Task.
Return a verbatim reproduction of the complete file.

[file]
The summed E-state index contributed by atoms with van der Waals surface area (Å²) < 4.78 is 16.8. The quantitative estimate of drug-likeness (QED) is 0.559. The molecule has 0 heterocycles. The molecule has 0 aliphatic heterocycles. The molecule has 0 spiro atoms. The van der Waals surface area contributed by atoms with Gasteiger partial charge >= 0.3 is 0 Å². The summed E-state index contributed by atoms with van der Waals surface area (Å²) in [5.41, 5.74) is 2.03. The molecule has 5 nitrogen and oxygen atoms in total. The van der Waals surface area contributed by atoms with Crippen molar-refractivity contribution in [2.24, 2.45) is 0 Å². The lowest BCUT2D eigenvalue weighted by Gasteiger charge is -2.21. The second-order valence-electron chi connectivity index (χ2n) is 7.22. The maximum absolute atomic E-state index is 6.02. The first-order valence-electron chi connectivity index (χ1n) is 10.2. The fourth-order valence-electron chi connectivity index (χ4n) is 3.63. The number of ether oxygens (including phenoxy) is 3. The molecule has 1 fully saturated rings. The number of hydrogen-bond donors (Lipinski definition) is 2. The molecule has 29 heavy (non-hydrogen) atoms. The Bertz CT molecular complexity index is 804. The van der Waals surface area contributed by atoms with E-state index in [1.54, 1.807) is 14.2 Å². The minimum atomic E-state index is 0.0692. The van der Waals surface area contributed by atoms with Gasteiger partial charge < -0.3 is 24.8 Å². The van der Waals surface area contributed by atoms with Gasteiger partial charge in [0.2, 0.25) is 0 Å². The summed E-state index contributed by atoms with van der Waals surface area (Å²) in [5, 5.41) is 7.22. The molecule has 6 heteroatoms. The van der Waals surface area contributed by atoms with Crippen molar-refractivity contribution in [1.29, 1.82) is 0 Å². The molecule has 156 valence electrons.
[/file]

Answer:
The summed E-state index contributed by atoms with van der Waals surface area (Å²) < 4.78 is 16.8. The quantitative estimate of drug-likeness (QED) is 0.559. The molecule has 0 heterocycles. The molecule has 0 aliphatic heterocycles. The molecule has 0 spiro atoms. The van der Waals surface area contributed by atoms with Gasteiger partial charge >= 0.3 is 0 Å². The summed E-state index contributed by atoms with van der Waals surface area (Å²) in [5.41, 5.74) is 2.03. The molecule has 5 nitrogen and oxygen atoms in total. The van der Waals surface area contributed by atoms with Crippen molar-refractivity contribution in [2.24, 2.45) is 0 Å². The lowest BCUT2D eigenvalue weighted by Gasteiger charge is -2.21. The second-order valence-electron chi connectivity index (χ2n) is 7.22. The maximum absolute atomic E-state index is 6.02. The first-order valence-electron chi connectivity index (χ1n) is 10.2. The fourth-order valence-electron chi connectivity index (χ4n) is 3.63. The number of ether oxygens (including phenoxy) is 3. The molecule has 1 fully saturated rings. The number of hydrogen-bond donors (Lipinski definition) is 2. The molecule has 29 heavy (non-hydrogen) atoms. The Bertz CT molecular complexity index is 804. The van der Waals surface area contributed by atoms with E-state index in [1.54, 1.807) is 14.2 Å². The minimum atomic E-state index is 0.0692. The van der Waals surface area contributed by atoms with Gasteiger partial charge < -0.3 is 24.8 Å². The van der Waals surface area contributed by atoms with Gasteiger partial charge in [0.2, 0.25) is 0 Å². The summed E-state index contributed by atoms with van der Waals surface area (Å²) in [5, 5.41) is 7.22. The molecule has 6 heteroatoms. The van der Waals surface area contributed by atoms with Crippen molar-refractivity contribution in [1.29, 1.82) is 0 Å². The molecule has 156 valence electrons.